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Free Carlos Martinez!

Heading into the 2012 season, Carlos Martinez was the 22nd-best prospect in the game, according to ESPN, and the 27th-best according to Baseball America. He was ranked in everyone else’s top 100 as well, including here. A year later, he was 38th, and 39th. Despite this, the Cardinals have never given him a real shot to prove that he can be anything other than a middle reliever. It’s time someone gave him that chance.

Armed with what has been referred to as two pitches near the top of the 20-80 scale, Martinez has talent that all scouts dream of. And when he reached the majors at age 21 last season, he put it on display. He didn’t get the chance to start, but with the Cardinals in the thick of the playoff hunt, this wasn’t a major surprise. He got one spot start at the beginning of August, didn’t fare very well, and was moved back to the ‘pen. Plenty of hot shot prospects have broken in via the bullpen, and then gone back to being starters when the season starts anew in April. But between the Cardinals’ seemingly crowded rotation and some excellent work as a reliever in last year’s National League Championship Series, Martinez found himself back in the bullpen to start 2014.

This time, he didn’t take to the bullpen as well. Perhaps that is because his manager, Mike Matheny, couldn’t figure out what to do with him. In one stretch in April, Martinez had consecutive gmLI’s of 3.02, 0.52, 0.75, 1.46, 0.14, 2.13 and 0.03. We rail against rote bullpen roles frequently, and with just cause — managers should try to put their teams in the best position possible to win games. But even this approach has its limits. In case gmLI’s are a little foreign to you, here’s what the situation was when Martinez entered the game in those seven appearances:

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Contract Crowdsourcing 2014-15: Day 5 of 10

Free agency begins five days after the end of the World Series. As in other recent offseasons, FanGraphs is once again facilitating this offseason a contract-crowdsourcing project, the idea being to harness the wisdom of the crowds to the end of better understanding the 2014-15 free-agent market.

Below are links to ballots for a collection of immobile DH-types and also Ichiro Suzuki.

Other Players: Nori Aoki / Emilio Bonifacio / Asdrubal Cabrera / Melky Cabrera / Nelson Cruz / Michael Cuddyer / Chase Headley / Torii Hunter / Adam LaRoche / Jed Lowrie / Nick Markakis / Russell Martin / Michael Morse / Aramis Ramirez / Hanley Ramirez / Colby Rasmus / Mark Reynolds / Alex Rios / Pablo Sandoval / Chris Young (OF).

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How Does One Pick Off Terrance Gore?

Probably my favorite sub-plot of this manic Royals conquest is the team’s 25th man, Terrance Gore, who had played in 11 major league regular season games before this most iconic of winning streaks. In fact, including his postseason appearances, Gore has played only 33 games above single-A, and is now a World Series contestant.

One way to easily identify Gore on the field is his uniform number 0, an under-utilized quirk that is an easy way to gain my affection. (Much respect also to Adam Ottavino.) There are other easy ways to identify him: he’s by far the smallest person on the field, somewhere around 5’7”, and he is only summoned off the bench in order to pinch-run in late-inning situations, and almost always for designated hitter Billy Butler. The substitution for Butler is doubly brilliant on the Royals’ part: slow Billy is taken off of the basepaths, and inexperienced Terrance does not have to play high-leverage innings of defense. In his sixteen games as a Royal, Gore has only been allowed two plate appearances, neither of them in the postseason.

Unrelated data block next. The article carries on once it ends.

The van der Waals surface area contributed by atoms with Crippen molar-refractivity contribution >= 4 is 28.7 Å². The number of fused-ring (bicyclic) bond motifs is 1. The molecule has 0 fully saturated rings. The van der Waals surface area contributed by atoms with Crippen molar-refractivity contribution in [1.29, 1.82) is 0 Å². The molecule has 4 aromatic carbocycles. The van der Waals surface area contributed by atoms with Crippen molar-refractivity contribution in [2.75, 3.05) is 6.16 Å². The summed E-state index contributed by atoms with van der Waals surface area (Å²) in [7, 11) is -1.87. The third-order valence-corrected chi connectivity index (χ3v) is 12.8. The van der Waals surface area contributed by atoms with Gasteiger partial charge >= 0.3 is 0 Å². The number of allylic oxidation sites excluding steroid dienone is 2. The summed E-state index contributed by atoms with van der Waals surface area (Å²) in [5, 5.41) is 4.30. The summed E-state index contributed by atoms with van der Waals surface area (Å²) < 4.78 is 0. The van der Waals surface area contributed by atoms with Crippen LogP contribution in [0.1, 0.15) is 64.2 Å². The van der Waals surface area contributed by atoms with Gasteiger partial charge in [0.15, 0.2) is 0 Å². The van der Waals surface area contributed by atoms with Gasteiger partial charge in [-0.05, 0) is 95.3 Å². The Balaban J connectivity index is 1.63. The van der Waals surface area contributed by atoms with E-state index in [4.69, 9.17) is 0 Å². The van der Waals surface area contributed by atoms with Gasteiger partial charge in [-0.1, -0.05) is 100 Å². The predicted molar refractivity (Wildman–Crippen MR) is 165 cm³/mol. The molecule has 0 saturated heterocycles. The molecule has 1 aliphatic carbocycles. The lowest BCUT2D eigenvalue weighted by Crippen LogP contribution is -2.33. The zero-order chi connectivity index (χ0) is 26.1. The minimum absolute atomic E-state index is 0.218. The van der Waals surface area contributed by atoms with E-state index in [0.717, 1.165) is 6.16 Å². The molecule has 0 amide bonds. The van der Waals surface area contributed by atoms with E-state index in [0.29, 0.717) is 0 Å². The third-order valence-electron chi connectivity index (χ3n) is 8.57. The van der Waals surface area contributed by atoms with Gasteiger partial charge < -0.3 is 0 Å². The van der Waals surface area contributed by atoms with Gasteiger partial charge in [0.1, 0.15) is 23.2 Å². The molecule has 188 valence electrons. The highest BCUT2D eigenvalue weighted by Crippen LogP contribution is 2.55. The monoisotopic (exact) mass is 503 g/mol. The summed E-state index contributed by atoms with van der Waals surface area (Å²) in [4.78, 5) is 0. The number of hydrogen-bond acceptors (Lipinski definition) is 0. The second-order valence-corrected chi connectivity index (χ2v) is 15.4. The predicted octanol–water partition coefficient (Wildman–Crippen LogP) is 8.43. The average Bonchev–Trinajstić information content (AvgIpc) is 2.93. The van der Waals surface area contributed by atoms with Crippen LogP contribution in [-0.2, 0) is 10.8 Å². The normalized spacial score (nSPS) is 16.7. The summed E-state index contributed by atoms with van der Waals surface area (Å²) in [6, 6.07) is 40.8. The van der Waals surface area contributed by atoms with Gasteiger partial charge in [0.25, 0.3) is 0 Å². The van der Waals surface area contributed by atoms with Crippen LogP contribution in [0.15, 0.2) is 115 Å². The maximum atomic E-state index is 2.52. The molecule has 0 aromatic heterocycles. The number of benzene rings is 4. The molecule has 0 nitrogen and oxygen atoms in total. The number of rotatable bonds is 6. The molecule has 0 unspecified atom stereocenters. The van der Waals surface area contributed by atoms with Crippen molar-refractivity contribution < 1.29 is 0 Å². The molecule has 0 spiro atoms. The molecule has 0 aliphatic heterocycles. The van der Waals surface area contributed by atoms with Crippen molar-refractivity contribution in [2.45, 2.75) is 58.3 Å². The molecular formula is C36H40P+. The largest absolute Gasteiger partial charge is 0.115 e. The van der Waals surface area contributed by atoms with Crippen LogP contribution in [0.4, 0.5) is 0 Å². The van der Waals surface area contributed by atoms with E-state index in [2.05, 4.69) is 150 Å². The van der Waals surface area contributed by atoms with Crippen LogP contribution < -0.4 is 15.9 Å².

Gore’s inclusion on the roster is a brilliant example of an entire Major League organization working in orchestration. Anticipating his usefulness as a playoff bench weapon, the Royals promoted Gore from High-A Wilmington to Triple-A Omaha at the beginning of August, and then from Omaha to Kansas City at the end of the month. Come playoff time, and Gore effectively replaced Raul Ibanez on the 25-man roster, with the hoodied Ibanez looking more and more like a coach as he watches and encourages from the dugout.

It has been easy to compare Gore to Herb Washington, a track champion and an Oakland A from 1974-75. In his two years in the big leagues, Washington appeared in 110 games, stole 31 bases, and ended up with more World Series rings (1) than career plate appearances (0).

To compare these two players is actually disrespectful to Gore. For Washington’s career, he successfully stole on 31 of his 50 attempts — an unremarkable 62% — and went 0 for 2 in the playoffs. To wit:

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Where I Was Wrong About the Royals

Over the last few years, I’ve been pretty down on the Royals as a contender, most notably writing a pretty harsh review of their side of the James Shields trade. Then, before the season began, I stated that I didn’t see the Royals as legitimate contenders this year, even though they were becoming a trendy pick in the national media. And finally, on July 21st, I suggested that the Royals punt on 2014 and trade Shields before he gets to free agency, given that they had fallen into third place and were seven games behind the Tigers in the AL Central.